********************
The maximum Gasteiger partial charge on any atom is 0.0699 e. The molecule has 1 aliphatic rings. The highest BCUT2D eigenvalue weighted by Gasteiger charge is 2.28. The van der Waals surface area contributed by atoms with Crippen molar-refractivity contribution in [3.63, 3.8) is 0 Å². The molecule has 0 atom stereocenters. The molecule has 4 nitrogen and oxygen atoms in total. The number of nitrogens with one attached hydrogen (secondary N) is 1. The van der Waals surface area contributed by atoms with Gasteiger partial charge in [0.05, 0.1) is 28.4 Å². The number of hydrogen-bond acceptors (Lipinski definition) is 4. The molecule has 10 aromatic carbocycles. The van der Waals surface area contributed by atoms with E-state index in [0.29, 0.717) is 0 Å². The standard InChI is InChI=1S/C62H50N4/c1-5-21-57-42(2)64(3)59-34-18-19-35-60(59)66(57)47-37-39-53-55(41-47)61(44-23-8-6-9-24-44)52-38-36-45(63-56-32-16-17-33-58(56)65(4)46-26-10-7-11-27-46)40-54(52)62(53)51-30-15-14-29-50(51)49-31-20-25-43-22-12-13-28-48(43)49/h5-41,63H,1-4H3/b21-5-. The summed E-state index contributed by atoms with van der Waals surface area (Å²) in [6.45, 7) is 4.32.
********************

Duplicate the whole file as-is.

The maximum Gasteiger partial charge on any atom is 0.0699 e. The molecule has 1 aliphatic rings. The highest BCUT2D eigenvalue weighted by Gasteiger charge is 2.28. The van der Waals surface area contributed by atoms with Crippen molar-refractivity contribution in [3.63, 3.8) is 0 Å². The molecule has 0 atom stereocenters. The molecule has 4 nitrogen and oxygen atoms in total. The number of nitrogens with one attached hydrogen (secondary N) is 1. The van der Waals surface area contributed by atoms with Gasteiger partial charge in [0.05, 0.1) is 28.4 Å². The number of hydrogen-bond acceptors (Lipinski definition) is 4. The molecule has 10 aromatic carbocycles. The van der Waals surface area contributed by atoms with E-state index in [0.29, 0.717) is 0 Å². The standard InChI is InChI=1S/C62H50N4/c1-5-21-57-42(2)64(3)59-34-18-19-35-60(59)66(57)47-37-39-53-55(41-47)61(44-23-8-6-9-24-44)52-38-36-45(63-56-32-16-17-33-58(56)65(4)46-26-10-7-11-27-46)40-54(52)62(53)51-30-15-14-29-50(51)49-31-20-25-43-22-12-13-28-48(43)49/h5-41,63H,1-4H3/b21-5-. The summed E-state index contributed by atoms with van der Waals surface area (Å²) in [6.45, 7) is 4.32.